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Hot, hot, hot? Not, not, not

Schwarzenegger's apology notwithstanding, his remarks show a disturbing streak of crudeness and racism.

September 13, 2006|ERIN AUBRY KAPLAN

WARNING: THE column you are about to read is hot. Real hot. McDonald's-drive-through-scalding-coffee-see-you-in-court hot. Given the state of the world, which erodes almost daily because of the seemingly unlimited ineptitude of certain politicians, steamy has been my default state of mind for many years now. The latest fuel on my fire is Gov. Arnold Schwarzenegger's tape-recorded assertion last week that Latina women with black blood are "very hot."

He has no idea.

Let's be clear: This was not a compliment. His supporters may argue that Schwarzenegger was expressing a kind of admiration for feisty women of color, but there is a strong current of crudeness, lewdness and racial fecklessness in his remarks that also marred his career as an actor and bodybuilder. And the governor's prompt apology, offered to "anyone out there that feels offended by these comments," doesn't exactly make up for it.

Reading his analysis that Cubans and Puerto Ricans "have the, you know, part of the black blood in them and part of the Latino blood in them that together makes it," I got not a glow but a chill. Allegations and anecdotes reported three years ago of groping, sexual harassment and racist incidents came back to me in a rush.

For The Record
Los Angeles Times Thursday September 14, 2006 Home Edition California Part B Page 15 Editorial Pages Desk 0 inches; 19 words Type of Material: Correction
Erin Aubry Kaplan: Erin Aubry Kaplan's e-mail address was misspelled on her Wednesday column. It should have read \

I especially recalled -- with a cringe more intense than Arnold's, I assure you -- the story Schwarzenegger himself told a porn magazine in 1977 about how he and other bodybuilders "jumped" on a black woman at Gold's Gym in Venice; asked if it was a "gang bang," he said yes. The colonialist notion that blacks, especially mulatto women, are notable only for their sexual prowess and availability is hardly new -- which is why it's so disturbing to detect it in the remarks of the governor of California in 2006. It doesn't exactly inspire confidence.

Even more uninspiring is the so-what response by some Latino and black politicians to this whole affair. Assemblywoman Bonnie Garcia of Cathedral City, the Puerto Rican lawmaker who was the subject of his remarks, is a Republican before she's a Latina, so she can be expected to accept (or decline as unnecessary) his apology.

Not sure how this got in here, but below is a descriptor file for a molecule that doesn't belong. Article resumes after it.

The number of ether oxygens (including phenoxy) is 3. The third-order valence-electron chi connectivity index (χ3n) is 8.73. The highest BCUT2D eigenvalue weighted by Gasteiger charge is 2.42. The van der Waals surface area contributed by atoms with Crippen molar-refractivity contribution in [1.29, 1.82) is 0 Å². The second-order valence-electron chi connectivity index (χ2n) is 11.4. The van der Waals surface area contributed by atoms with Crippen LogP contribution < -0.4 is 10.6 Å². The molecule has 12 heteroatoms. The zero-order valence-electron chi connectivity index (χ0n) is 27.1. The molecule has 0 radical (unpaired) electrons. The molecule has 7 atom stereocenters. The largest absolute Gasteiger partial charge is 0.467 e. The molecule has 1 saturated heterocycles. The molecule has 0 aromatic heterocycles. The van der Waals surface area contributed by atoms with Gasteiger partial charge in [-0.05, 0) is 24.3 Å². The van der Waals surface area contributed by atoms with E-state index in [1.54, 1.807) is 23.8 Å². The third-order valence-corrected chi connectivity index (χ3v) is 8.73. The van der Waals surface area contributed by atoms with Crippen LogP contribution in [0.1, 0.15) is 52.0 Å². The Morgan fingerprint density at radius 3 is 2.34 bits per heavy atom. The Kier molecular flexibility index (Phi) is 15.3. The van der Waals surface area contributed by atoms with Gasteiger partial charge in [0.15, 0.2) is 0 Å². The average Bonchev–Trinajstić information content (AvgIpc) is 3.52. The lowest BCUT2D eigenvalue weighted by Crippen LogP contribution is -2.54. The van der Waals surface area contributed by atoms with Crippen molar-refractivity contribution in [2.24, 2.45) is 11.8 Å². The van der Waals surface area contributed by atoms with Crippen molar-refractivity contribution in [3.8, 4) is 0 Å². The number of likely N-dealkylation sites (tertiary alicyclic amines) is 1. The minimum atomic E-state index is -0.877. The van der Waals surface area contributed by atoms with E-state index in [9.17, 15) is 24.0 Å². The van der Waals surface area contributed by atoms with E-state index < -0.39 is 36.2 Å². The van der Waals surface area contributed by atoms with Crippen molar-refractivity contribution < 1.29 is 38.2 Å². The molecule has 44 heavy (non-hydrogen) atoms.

But it's discouraging to see Assembly Speaker Fabian Nunez (D-Los Angeles) and Sen. Martha Escutia (D-Whittier) blow off any negative implications of Arnold's remarks. Is the price of success for Latinos the sense of ethnic identity and common destiny that fueled their rise in the first place?

The black acquiescence bothers me even more -- because we know what Arnold meant. The media led with the Latino angle, but the governor's most incendiary comment was that it's "black blood" that makes the difference. Such a worldview calls to mind Jim Crow, the Southern legal system based on strict percentages of "black blood" -- also known as the one-drop rule -- that segregated public facilities and governed daily life for much of the 20th century.

His supporters will protest that the governor was referring to positive differences, like the edge blacks have over everybody else on the dance floor or the basketball court. Uh-huh. Let's just say that certain praises are better left unsung, especially by public figures with a past like Arnold's.

Yet the only criticism from California's black elected officials came from Rep. Barbara Lee, an Oakland Democrat, who called his comments "disgusting." State Assemblyman Mervyn Dymally (D-Compton), the presiding elder of California's black politicos, dismissed the governor's gaffe as the "usual political banter" and suggested that former Assembly Speaker Willie Brown, a garrulous African American, was guilty of worse. All of which obscures the issue at hand and makes me wonder if this is a locker-room guy thing more than anything else.

So I'm left with the question I'm increasingly left with these days: Who will stand for me? I've reached zero tolerance for entitled types like Schwarzenegger. As a black woman of Louisiana Creole descent (i.e., hot) who fantasizes about radical social change (hotheaded) but who shops compulsively in the meantime (for hot fall fashions), I'm looking for a party to get into. And I don't mean the kind you dance at.


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